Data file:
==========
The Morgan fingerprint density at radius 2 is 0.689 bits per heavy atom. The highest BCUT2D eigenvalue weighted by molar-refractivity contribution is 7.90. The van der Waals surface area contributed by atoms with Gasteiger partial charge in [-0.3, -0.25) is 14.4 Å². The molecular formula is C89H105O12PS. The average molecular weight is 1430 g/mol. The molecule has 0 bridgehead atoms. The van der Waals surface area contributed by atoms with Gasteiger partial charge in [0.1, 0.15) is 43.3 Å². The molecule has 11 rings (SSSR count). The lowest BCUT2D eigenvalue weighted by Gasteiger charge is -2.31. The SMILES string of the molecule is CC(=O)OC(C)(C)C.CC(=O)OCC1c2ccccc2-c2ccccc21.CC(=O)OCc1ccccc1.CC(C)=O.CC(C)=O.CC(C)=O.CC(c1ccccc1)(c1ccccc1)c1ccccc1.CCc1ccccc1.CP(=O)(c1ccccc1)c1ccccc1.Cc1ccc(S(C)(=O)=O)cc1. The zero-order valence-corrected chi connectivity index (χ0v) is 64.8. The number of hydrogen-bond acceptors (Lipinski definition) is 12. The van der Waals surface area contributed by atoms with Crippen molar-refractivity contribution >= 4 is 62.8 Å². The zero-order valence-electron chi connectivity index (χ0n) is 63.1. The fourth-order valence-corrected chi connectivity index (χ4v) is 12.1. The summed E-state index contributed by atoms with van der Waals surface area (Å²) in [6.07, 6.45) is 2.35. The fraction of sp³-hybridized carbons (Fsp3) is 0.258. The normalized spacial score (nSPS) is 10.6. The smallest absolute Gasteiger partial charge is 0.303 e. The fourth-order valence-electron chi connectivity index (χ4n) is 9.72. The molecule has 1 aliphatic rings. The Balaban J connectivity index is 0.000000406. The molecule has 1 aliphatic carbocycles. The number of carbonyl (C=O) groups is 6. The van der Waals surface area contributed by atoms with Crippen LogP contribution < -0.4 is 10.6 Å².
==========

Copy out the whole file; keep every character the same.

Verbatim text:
The Morgan fingerprint density at radius 2 is 0.689 bits per heavy atom. The highest BCUT2D eigenvalue weighted by molar-refractivity contribution is 7.90. The van der Waals surface area contributed by atoms with Gasteiger partial charge in [-0.3, -0.25) is 14.4 Å². The molecular formula is C89H105O12PS. The average molecular weight is 1430 g/mol. The molecule has 0 bridgehead atoms. The van der Waals surface area contributed by atoms with Gasteiger partial charge in [0.1, 0.15) is 43.3 Å². The molecule has 11 rings (SSSR count). The lowest BCUT2D eigenvalue weighted by Gasteiger charge is -2.31. The SMILES string of the molecule is CC(=O)OC(C)(C)C.CC(=O)OCC1c2ccccc2-c2ccccc21.CC(=O)OCc1ccccc1.CC(C)=O.CC(C)=O.CC(C)=O.CC(c1ccccc1)(c1ccccc1)c1ccccc1.CCc1ccccc1.CP(=O)(c1ccccc1)c1ccccc1.Cc1ccc(S(C)(=O)=O)cc1. The zero-order valence-corrected chi connectivity index (χ0v) is 64.8. The number of hydrogen-bond acceptors (Lipinski definition) is 12. The van der Waals surface area contributed by atoms with Crippen molar-refractivity contribution >= 4 is 62.8 Å². The zero-order valence-electron chi connectivity index (χ0n) is 63.1. The fourth-order valence-corrected chi connectivity index (χ4v) is 12.1. The summed E-state index contributed by atoms with van der Waals surface area (Å²) in [6.07, 6.45) is 2.35. The fraction of sp³-hybridized carbons (Fsp3) is 0.258. The normalized spacial score (nSPS) is 10.6. The smallest absolute Gasteiger partial charge is 0.303 e. The fourth-order valence-electron chi connectivity index (χ4n) is 9.72. The molecule has 1 aliphatic rings. The Balaban J connectivity index is 0.000000406. The molecule has 1 aliphatic carbocycles. The number of carbonyl (C=O) groups is 6. The van der Waals surface area contributed by atoms with Crippen LogP contribution < -0.4 is 10.6 Å².